There are only five GC stages left to go in this year's Tour de France, and the simple fact of the matter is that we're as uncertain about who could win the race as we were when the Tour left Brussels two weeks ago.
For one indication of how much things have changed since this point in the race last year, it's worth remembering that of the six editions won by Team Sky in the last seven years, the latest moment in the race that one of their riders took yellow was in 2018, when Geraint Thomas moved into the lead on stage 11. Before that, in 2016, it was stage eight.
This time around, on the other hand, stage 15 is done and dusted and Thomas is still over 90 seconds down on Julian Alaphilippe (Deceuninck-QuickStep), who has lost time, finally, on a crucial stage in this year's Tour.
So for all their upbeat takeaway from Sunday's stage, Team Ineos – Team Sky's new guise – are still a long way from actually taking yellow and controlling the Tour in the way we have all grown so used to them doing in previous years. And the results are there for us all to see.
Alaphilippe has gone, by far, the furthest away from the usual Tour de France script of recent years. Even now, when on the back foot, he is far from out of the game, and now has three 'easier' days to recover before the Alps. That could be enough time for him to regain the momentum he needs to take the jersey all the way to Paris.
To quote Thomas from the first rest-day press conference, when asked to discuss whether he considered Alaphilippe a threat, he replied, "On the second rest day, we'll know a lot more. If he's increased his advantage, then we'll be more concerned, but racing for the [Tour] GC is an unknown for him, so it should be an interesting second week."
The race has duly reached its second rest day, and Alaphilippe has duly increased his advantage, while Thomas remains where he was on the first rest day: in second place overall, poised, in theory, to strike, but presumably more concerned than he was six stages ago.
In the second week, Thomas has been mainly in damage-limitation mode and while his surging late attack on Sunday managed to dent Alaphilippe's GC lead by 37 seconds, the Frenchman remains over 90 seconds ahead. At the same time, Thomas and the next four contenders following Alaphilippe on the GC are all within a margin of 39 seconds. In other words, the wolves are not just circling around the Frenchman: Thomas's place is also under threat.
For now, Thomas remains the first amongst equals in that group, if only just. But the omens, if considerably better than on Saturday, are not that encouraging. He has shown no sign of being able to follow Thibaut Pinot (Groupama-FDJ), who has proved he is the strongest climber of the race, with three major Alpine stages to come. The question marks remain, then, even if they've shrunk a little since Saturday's stage.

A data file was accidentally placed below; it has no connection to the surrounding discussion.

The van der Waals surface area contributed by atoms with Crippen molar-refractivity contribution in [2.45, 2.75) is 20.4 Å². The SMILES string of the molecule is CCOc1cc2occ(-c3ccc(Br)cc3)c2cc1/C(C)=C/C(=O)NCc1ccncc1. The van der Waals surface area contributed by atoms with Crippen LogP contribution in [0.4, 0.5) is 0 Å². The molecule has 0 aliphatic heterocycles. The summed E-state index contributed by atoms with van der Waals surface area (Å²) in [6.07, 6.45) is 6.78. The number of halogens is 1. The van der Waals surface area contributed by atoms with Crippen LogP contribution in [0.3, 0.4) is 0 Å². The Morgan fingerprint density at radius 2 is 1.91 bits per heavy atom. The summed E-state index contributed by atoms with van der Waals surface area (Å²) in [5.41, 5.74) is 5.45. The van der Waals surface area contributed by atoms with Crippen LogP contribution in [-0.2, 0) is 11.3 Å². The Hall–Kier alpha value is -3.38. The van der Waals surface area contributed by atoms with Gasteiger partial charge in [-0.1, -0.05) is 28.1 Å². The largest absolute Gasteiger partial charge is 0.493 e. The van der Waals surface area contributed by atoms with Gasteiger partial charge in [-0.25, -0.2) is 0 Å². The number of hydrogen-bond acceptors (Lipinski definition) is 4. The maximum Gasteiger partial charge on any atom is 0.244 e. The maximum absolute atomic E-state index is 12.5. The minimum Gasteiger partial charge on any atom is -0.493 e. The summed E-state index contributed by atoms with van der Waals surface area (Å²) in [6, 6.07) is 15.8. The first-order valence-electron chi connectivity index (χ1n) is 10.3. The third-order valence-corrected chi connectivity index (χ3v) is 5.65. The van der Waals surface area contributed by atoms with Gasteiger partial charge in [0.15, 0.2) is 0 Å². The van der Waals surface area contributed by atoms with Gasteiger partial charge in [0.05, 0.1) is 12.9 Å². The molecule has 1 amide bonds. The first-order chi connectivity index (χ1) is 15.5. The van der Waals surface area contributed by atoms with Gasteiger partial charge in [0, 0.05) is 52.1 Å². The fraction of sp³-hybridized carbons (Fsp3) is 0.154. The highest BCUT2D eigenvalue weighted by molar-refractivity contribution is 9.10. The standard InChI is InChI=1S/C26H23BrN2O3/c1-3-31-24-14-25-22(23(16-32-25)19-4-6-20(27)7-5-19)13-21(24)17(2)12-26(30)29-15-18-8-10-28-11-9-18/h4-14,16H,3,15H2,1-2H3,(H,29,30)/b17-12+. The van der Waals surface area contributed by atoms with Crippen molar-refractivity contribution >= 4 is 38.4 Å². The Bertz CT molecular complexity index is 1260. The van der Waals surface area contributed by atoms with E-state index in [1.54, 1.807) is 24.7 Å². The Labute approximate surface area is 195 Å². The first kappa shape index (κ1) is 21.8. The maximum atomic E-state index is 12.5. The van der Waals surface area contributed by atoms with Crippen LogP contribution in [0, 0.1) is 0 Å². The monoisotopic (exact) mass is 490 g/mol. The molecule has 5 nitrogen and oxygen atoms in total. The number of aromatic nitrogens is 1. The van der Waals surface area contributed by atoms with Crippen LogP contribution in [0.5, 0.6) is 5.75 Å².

The underlying question to Thomas's predicament, though, is what has changed to make this Tour such a different one. Is it that Ineos have dropped the ball, or have the other teams upped their game?
Speaking after stage 15, Ineos sports director Nicolas Portal argued that it was most likely the latter.
"The level is very high," he said. "And yesterday [Saturday], I don't think we've ever had such a fast ascent of the Tourmalet. There were a lot of bike riders up there with one or two kilometres to go."
So much for the reasons. The consequence of things being more even, Portal added, is that "the overall is dans un mouchoir" – very tight – "and there's going to be a big battle.
"If you want to get a big gap, you'll have to accelerate really hard, and people will pay for that, big time, because everybody's on the limit right now," he said.
Yet for all that Pinot is going all out, not everybody will be so adventurous. As Mikel Landa (Movistar) pointed out on Saturday, placings in the Tour's upper echelons of the GC are so valuable that, in a situation of total uncertainty, a lot of riders will ride conservatively.
And for all there is a Deceuninck-QuickStep rider in yellow, Ineos remain the reference point for the GC, as is only normal given their track record. But they still have to get in a position to win, and, for now, after a near-faultless first week, come week two they are doing anything but making the running.
Their director Portal argues that the fact that Alaphilippe has lost time, finally, represents a boost to the team on a psychological level. Had the Frenchman remained firmly in control of the GC for a second day in a row, rather than crack at what is the first full-length mountain stage, rather than a much shorter, if intense, climbing effort – like Saturday's 110-kilometre effort to the Tourmalet – is encouraging, he argues.
"I think it even matters to Groupama-FDJ," Portal said. "It makes the race much more wide open.
"But Alaphilippe has only lost a bit of time. He's still the leader." he warned.
So where do we go from here? The most likely scenario – although in this topsy-turvy Tour, nobody can be certain – is that the Tour's current status quo will remain stable until Thursday. But as Portal says, this race is moving into utterly new terrain, even for Ineos. Even saying we'll go into the Alps in the same situation, GC-wise, that we left the Pyrenees may be too bold a prediction.
Whatever the outcome, it's making for an enthralling race. Comparisons with all the high drama of 1989 and the Fignon-LeMond battle on the streets of Paris are perhaps a bit premature. And it could be that by Thursday evening, post the Col du Galibier, the race is as good as over. As things stand, though, the 2019 Tour won't be that far off from being equally memorable to that edition three decades ago – and for all the right reasons.